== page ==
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Keeping Pets Calm During Holidays and Travel PDF Print E-mail
Written by Stacy Mantle   
Thursday, 18 December 2014 15:21

Anxiety is one of the most common issues we face with ourselves and our pets at any time of year, but nerves seem to become even more strained during the holidays. Here are some tips for keeping pets calm and people safe during the busiest time of the year.

 

Remember that calming pets is not a “one size fits all”. Some animals will react very favorably to certain remedies, while others will react poorly. Patience will be your strongest weapon as pets adjust to, and learn to trust, their new environment. Never give up on a pet – we have yet to see a case that can’t be resolved with some ingenuity and hard work.

 

Giving your pets an option to leave a crowded room is one of the most important things you can do. It may be beneficial to even keep pets in a quiet room until things quiet down (which has the added benefit of making sure no one accidentally lets them escape during a party. Whatever you do, the safety of your pets and guests should be a top concern.


Last Updated on Thursday, 18 December 2014 16:11
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Blended Pet Families PDF Print E-mail
Written by Laura Scott Schaefer   
Tuesday, 18 November 2014 00:00

Kids and parents aren’t the only ones becoming part of blended families through marriage.  Our dogs often get new furry siblings too, which can be a big adjustment!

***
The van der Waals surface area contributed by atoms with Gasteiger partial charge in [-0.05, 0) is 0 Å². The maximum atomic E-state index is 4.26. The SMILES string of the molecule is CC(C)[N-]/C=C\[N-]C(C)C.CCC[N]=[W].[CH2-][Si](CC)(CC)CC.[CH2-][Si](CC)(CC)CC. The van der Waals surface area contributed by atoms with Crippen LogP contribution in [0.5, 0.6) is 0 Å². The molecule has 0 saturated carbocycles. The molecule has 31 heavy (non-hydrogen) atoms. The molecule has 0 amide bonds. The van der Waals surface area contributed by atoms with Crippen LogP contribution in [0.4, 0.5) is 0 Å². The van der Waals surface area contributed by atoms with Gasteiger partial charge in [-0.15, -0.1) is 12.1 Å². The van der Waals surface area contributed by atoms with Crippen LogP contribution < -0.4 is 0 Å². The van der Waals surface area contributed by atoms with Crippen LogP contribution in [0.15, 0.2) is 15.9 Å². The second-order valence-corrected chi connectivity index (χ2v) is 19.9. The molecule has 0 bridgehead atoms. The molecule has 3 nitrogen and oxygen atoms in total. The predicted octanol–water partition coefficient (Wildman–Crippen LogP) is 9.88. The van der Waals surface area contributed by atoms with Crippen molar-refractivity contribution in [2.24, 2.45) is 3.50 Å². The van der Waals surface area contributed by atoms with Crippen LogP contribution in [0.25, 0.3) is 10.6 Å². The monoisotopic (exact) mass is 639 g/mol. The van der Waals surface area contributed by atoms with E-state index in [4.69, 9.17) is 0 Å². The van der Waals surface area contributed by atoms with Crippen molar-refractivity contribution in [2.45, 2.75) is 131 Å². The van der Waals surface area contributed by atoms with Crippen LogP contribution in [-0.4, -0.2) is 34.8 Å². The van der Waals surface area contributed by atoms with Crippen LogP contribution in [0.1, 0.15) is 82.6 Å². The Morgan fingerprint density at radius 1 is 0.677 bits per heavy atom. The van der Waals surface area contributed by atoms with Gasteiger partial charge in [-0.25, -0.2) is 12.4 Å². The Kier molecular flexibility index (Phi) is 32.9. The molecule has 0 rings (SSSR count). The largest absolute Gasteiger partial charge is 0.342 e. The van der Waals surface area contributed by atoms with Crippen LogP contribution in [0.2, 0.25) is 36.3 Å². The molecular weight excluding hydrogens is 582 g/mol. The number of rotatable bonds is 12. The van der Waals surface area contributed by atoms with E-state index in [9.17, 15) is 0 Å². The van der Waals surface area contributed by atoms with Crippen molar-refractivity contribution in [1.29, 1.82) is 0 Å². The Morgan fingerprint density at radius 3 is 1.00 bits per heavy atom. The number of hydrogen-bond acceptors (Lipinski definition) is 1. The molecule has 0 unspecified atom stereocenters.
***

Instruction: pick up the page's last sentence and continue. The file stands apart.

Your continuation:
So how did my two rescue dogs with opposite personalities integrate with each other, along with a couple of rabbits, hamsters and frogs in the mix? Time, patience and positive reinforcement, just like in our own good human relationships. I am still not certain who trained whom but we got to a good place, humans and pets, in our new blended family. And you can too!

Manage Expectations

Don’t expect much from the first interaction. People don’t like pressure and neither do dogs.

My dog, Crumbles, was a nervous wreck even before another dog came on the scene. (He even narrated a kids’ chapter book about it called The Crumbles Chronicles: Battle of the Paper Bags).

Let the dogs meet outside in neutral territory so they can sniff, walk away, be aloof, sniff some more or whatever it is that makes them get a sense of each other. You may not be able to tell if they like or dislike each other at first. That’s okay - it’s like a first date. Positive tone and praise will help when they meet each other.


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Preparing Home for Drop-By Visits PDF Print E-mail
Written by Stacy Mantle   
Tuesday, 04 November 2014 00:00

For many people whose lives center around their pets, nothing inspires fear like the words, “We thought we would drop by for a visit. See you in an hour!”

It's about much more than just valuing our privacy or being classic "introverts" who prefer our own space... It's also about not wanting to see our pets stressed out. It's also worrying if you got that last bit of hair cleaned up from the couch or worrying if your home smells like wet dog.